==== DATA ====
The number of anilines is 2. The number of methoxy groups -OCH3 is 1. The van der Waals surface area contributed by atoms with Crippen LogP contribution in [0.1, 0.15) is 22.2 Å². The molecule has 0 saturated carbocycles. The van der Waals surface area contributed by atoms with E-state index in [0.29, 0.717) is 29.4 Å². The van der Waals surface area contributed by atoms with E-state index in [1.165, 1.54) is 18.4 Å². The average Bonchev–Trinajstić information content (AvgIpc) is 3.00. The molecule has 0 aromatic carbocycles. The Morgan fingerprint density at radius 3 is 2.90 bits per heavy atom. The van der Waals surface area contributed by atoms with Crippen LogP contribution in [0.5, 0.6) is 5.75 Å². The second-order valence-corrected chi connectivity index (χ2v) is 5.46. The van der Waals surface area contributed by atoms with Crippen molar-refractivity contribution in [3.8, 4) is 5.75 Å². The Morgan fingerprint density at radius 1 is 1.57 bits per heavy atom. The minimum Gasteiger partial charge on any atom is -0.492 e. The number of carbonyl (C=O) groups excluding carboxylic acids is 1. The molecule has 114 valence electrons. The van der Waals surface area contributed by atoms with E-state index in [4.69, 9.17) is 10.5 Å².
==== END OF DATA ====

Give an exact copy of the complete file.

The number of anilines is 2. The number of methoxy groups -OCH3 is 1. The van der Waals surface area contributed by atoms with Crippen LogP contribution in [0.1, 0.15) is 22.2 Å². The molecule has 0 saturated carbocycles. The van der Waals surface area contributed by atoms with E-state index in [0.29, 0.717) is 29.4 Å². The van der Waals surface area contributed by atoms with E-state index in [1.165, 1.54) is 18.4 Å². The average Bonchev–Trinajstić information content (AvgIpc) is 3.00. The molecule has 0 aromatic carbocycles. The Morgan fingerprint density at radius 3 is 2.90 bits per heavy atom. The van der Waals surface area contributed by atoms with Crippen LogP contribution in [0.5, 0.6) is 5.75 Å². The second-order valence-corrected chi connectivity index (χ2v) is 5.46. The van der Waals surface area contributed by atoms with Crippen molar-refractivity contribution in [3.8, 4) is 5.75 Å². The Morgan fingerprint density at radius 1 is 1.57 bits per heavy atom. The minimum Gasteiger partial charge on any atom is -0.492 e. The number of carbonyl (C=O) groups excluding carboxylic acids is 1. The molecule has 114 valence electrons. The van der Waals surface area contributed by atoms with E-state index in [4.69, 9.17) is 10.5 Å².